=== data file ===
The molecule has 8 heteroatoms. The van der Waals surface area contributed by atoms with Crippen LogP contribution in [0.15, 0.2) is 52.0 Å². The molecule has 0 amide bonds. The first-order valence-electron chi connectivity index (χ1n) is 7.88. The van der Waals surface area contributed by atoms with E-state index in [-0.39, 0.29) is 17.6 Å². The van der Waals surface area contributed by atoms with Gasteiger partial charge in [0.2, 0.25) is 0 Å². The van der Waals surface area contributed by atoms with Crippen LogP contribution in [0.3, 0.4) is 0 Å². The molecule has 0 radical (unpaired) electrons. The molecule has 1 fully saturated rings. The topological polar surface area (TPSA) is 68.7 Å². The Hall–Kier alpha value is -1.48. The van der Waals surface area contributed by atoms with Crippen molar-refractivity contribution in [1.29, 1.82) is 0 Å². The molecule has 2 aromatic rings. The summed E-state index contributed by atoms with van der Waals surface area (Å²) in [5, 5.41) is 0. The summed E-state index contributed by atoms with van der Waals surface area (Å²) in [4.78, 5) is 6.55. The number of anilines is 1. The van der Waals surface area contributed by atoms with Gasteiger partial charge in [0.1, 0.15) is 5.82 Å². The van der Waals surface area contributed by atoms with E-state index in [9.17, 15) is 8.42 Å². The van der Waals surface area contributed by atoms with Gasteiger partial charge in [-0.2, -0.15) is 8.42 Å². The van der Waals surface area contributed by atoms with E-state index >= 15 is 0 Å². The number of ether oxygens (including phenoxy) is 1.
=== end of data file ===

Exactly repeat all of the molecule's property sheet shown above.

The molecule has 8 heteroatoms. The van der Waals surface area contributed by atoms with Crippen LogP contribution in [0.15, 0.2) is 52.0 Å². The molecule has 0 amide bonds. The first-order valence-electron chi connectivity index (χ1n) is 7.88. The van der Waals surface area contributed by atoms with E-state index in [-0.39, 0.29) is 17.6 Å². The van der Waals surface area contributed by atoms with Gasteiger partial charge in [0.2, 0.25) is 0 Å². The van der Waals surface area contributed by atoms with Crippen LogP contribution in [0.3, 0.4) is 0 Å². The molecule has 0 radical (unpaired) electrons. The molecule has 1 fully saturated rings. The topological polar surface area (TPSA) is 68.7 Å². The Hall–Kier alpha value is -1.48. The van der Waals surface area contributed by atoms with Crippen molar-refractivity contribution in [1.29, 1.82) is 0 Å². The molecule has 2 aromatic rings. The summed E-state index contributed by atoms with van der Waals surface area (Å²) in [5, 5.41) is 0. The summed E-state index contributed by atoms with van der Waals surface area (Å²) in [4.78, 5) is 6.55. The number of anilines is 1. The van der Waals surface area contributed by atoms with Gasteiger partial charge in [0.1, 0.15) is 5.82 Å². The van der Waals surface area contributed by atoms with E-state index in [9.17, 15) is 8.42 Å². The van der Waals surface area contributed by atoms with Gasteiger partial charge in [-0.2, -0.15) is 8.42 Å². The van der Waals surface area contributed by atoms with E-state index >= 15 is 0 Å². The number of ether oxygens (including phenoxy) is 1.